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One of the main components of the self is in knowing where one part of you ends and another begins. Parts, you ask? Yes, parts.
 
The self has multiple parts. We all develop many facets as we grow, and, of course, our whole is always greater than the sum of our parts. We develop personas as we encounter situations, events, places, people, and experiences. Think of the avatar on your social media page that reflects your mood or the “game face” you put on before a meeting or a visit with family. These are your personas. The number and type vary from individual to individual, but the fundamentals are the same. We temporarily “put on” these aspects of ourselves as the situation requires.

 

 
How do we know which one of our personas is the true self? What if we carried a bit of all of them in ourselves? What if we just shed these personas at the first opportunity? Only one question matters in the end: do you really know who you are?

 

 
We go through life personifying who we are and who we want to be. Sometimes the two run together; sometimes they each go their own way. Our personas are interchangeable and can be manageable, but how do we keep our sanity while performing all these seemingly schizophrenic changes? This is where most people, myself included, inevitably get into trouble.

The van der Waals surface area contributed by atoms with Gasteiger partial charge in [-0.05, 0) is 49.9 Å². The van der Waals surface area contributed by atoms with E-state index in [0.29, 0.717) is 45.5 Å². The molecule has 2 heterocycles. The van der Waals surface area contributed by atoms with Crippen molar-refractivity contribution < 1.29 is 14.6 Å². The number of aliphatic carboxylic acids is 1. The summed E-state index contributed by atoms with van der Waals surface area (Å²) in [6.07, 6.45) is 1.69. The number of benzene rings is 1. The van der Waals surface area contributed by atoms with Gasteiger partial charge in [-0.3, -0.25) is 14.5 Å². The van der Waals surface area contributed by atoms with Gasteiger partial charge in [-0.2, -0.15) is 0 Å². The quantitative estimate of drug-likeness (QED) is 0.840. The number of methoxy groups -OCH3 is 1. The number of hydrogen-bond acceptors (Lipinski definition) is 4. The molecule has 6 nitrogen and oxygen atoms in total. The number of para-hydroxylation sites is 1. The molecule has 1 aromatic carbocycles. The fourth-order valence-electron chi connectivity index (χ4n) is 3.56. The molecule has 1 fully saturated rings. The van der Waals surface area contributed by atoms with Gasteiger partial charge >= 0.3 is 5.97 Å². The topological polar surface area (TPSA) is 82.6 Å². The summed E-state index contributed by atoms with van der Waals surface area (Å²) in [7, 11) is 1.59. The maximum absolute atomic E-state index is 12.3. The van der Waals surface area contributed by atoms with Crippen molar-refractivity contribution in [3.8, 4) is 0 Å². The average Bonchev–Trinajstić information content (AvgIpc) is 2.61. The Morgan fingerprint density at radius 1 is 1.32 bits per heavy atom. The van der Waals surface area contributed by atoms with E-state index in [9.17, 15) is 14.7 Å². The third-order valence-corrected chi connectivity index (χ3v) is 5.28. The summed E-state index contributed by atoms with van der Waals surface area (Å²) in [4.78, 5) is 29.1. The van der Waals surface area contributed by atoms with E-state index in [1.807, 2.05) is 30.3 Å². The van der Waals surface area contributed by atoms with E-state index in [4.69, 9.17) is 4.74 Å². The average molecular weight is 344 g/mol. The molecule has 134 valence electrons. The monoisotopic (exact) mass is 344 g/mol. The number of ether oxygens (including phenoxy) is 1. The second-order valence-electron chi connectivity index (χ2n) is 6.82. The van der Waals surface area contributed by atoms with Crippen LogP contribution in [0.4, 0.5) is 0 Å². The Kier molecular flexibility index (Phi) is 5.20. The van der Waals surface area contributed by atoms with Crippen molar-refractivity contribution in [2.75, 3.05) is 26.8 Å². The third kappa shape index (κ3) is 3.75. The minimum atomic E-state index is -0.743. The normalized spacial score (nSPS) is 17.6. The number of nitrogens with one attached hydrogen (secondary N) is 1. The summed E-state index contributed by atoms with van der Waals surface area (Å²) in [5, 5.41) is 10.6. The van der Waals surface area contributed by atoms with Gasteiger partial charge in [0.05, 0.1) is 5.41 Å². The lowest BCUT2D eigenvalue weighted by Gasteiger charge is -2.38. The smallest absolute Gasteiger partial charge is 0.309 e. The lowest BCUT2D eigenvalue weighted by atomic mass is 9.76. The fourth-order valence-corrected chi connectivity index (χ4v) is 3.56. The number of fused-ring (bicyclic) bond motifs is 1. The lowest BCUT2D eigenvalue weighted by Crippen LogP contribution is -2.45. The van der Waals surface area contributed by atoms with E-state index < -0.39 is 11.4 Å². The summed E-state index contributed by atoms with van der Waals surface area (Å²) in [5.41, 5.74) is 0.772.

It is important to reflect not only on questions about your present but also on questions about your future. This will always give you a starting point. Always knowing that there is room for change, and that the present is never absolute, will become a subconscious motivator.

 

 
The key to understanding this phenomenon is to tackle it head on. The main questions are “Who am I?” and “Who do I want to be?”

 

 
“Who am I?” seems almost obvious and overly simplistic, but it is not. The question triggers myriad trains of thought. Who am I at heart? What are my desires? What drives me? All these questions arise from what seems like a relatively simple inquiry.
 

 

 
The next fundamental question is a whopper. Are you happy with who you are? Really happy? If the answer is just a question mark, as it was with me, the next questions you should ask yourself are these: “Why have I chosen the persona I have? When do I use it? Why? What part about the persona I choose do I feel is of benefit? Have I ever stopped to think of possible negative side effects? Even if they are acceptable side effects, have I really considered them?”

 

 
Only you can answer these questions. They are the questions that you do not allow others to ask or even insinuate.

 

 
The philosopher René Descartes penned my thoughts perfectly: “I am a thing that thinks, that is to say, a thing that doubts, affirms, denies, understands a few things, is ignorant of many things, wills, refrains from willing, and also imagines and senses.” Shakespeare’s phrase “to be or not to be” is not the question but is the answer.
 
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